Creativity is an escape for many people and has been especially important during the pandemic. Many turned to crafting and tried new crafting-related hobbies as a mindfulness activity and as a way to keep their mental health in check.
While it is often assumed that STEM subjects (Science, technology, engineering and mathematics) are very dissociated from arts and humanities, that is not necessarily true. Many scientists and healthcare professionals have creative hobbies and use creativity in their workplaces in various ways. For example, performance arts can help healthcare professionals work on body language, and voice projection and tone, which can help them adapt and perform under different situations: teams, with patients and also presenting their work to others. Scientists with creative hobbies that involve crafts and arts, may be able to solve lab problems more creatively and see things from different perspectives. It can also be a great way to help people unwind after stressful days at work.
I am one of those people with many hobbies, all of them creativity-related. Currently, my main hobbies are sewing and dancing. But I do enjoy photography and video editing, as well as drawing and painting. Dancing has been in my life since I was 16 and went with my mom to my first salsa class and it’s how I met my husband. Moving abroad for my PhD, going to dance socials and classes was a great way to make new friends outside of work, release some energy and have fun. I even taught afro-latin dances for 2-3 years during my PhD. It was such a great way to blow off steam after a long day of work. It was still work, but I loved teaching and the energy my students gave me every evening. I don’t teach dance classes anymore, but I still actively go to dance socials and have even learned a few different dance styles since then. Sewing has also been in my life forever, but more seriously for the last 4 years. It’s such a great mindfulness activity! And I love expressing myself through clothes. Through sewing, I can wear more sustainable garments that actually fit me, and that are really “me”.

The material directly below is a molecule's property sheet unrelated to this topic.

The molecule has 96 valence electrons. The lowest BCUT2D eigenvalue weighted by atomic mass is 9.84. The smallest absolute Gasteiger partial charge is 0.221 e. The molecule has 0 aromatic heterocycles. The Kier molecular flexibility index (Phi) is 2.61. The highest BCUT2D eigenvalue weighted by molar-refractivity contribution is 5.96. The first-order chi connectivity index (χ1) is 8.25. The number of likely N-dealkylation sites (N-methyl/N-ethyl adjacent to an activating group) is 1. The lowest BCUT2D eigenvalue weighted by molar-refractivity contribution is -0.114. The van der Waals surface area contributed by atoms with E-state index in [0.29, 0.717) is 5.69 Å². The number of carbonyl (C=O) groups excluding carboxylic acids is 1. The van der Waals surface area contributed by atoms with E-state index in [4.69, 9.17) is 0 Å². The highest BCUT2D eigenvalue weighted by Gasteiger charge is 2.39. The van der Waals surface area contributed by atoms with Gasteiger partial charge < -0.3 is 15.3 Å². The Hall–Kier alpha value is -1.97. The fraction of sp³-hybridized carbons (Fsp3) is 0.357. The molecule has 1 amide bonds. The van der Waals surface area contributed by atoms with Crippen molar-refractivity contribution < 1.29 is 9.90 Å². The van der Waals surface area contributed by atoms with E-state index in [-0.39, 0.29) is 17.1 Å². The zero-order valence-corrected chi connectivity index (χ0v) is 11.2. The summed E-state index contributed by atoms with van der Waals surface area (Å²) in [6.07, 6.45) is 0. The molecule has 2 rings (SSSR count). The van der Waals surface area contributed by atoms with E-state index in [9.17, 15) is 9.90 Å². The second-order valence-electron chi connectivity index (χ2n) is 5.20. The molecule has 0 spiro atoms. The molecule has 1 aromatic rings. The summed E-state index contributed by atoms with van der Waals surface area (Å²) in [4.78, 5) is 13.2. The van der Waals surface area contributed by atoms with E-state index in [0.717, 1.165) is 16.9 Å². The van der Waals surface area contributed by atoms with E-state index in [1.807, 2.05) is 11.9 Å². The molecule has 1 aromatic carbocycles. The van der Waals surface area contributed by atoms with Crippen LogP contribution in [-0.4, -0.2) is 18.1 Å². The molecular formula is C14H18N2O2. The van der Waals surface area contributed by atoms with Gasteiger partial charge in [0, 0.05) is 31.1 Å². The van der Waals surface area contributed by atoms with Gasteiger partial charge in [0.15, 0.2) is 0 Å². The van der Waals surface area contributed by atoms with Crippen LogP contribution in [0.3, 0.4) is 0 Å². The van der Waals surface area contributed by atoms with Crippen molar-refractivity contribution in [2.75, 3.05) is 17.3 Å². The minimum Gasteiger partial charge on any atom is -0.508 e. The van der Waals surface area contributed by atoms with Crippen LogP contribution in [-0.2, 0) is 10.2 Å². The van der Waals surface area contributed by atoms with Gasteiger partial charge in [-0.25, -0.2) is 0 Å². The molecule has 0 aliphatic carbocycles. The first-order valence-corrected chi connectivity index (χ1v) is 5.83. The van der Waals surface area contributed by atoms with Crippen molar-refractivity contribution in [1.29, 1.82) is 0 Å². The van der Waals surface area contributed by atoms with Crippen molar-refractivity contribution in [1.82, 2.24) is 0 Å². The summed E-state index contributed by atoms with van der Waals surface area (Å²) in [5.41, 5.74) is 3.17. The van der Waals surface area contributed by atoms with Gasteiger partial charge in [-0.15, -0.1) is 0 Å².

But enough about me. I wanted to bring some insights on how a medical practitioner and a medical student fit crafting into their lives. For this, two former The Great British Sewing Bee (GBSB) contestants: Rumana, is a GP, the writer of the blog “The Little Pomegranate” (Instagram), and was a quarter-finalist on the GBSB series 4; Serena is a medical student in Edinburgh and the youngest GBSB winner (Instagram). Keep reading, to find out if and how crafting and sewing have helped with their mental health, and also their medical careers.
What kind of crafting do you do, and if more than one, which is your favourite?
Rumana – I would call myself a multi-crafter. My main craft is sewing but I also do crochet, knitting, DIY and Cricut-ing (vinyl/papercraft). But I’m always up for trying something new and recently learnt how to needle punch. I definitely go through phases with my crafts depending on my energy levels. I have a running ‘couch craft’ project e.g. knitting which I can pick up and do on the sofa when I’m too tired to sit at the sewing machine.
Serena – Sewing is my main and favourite craft. I do a little bit of knitting and embroidery, but sewing is my real passion and I even got to share it on tv on the Great British Sewing Bee!
Rumana, I read on the Sewing Bee website, that you stopped crafting while studying due to lack of time. But are there any skills that you’ve acquired through your crafting hobbies that you think were helpful at all while studying (and also practising) medicine?
Rumana – So many! I think one of the things it’s taught me is perseverance- in medical school there’s often a pressure that you have to do well in everything and know everything immediately. But crafts are very humbling in the way they teach us a practical lesson in ‘practice makes perfect’ and ‘we all start somewhere’. I think it’s also been such a valuable tool to help unwind/destress after work- which is essential for a career in medicine!
Serena, have you managed to sew during your studies, or have you had long periods of time when you were too busy to sew? If this was the case, do you feel that not being creative for some period of time affected you and your studies in any way?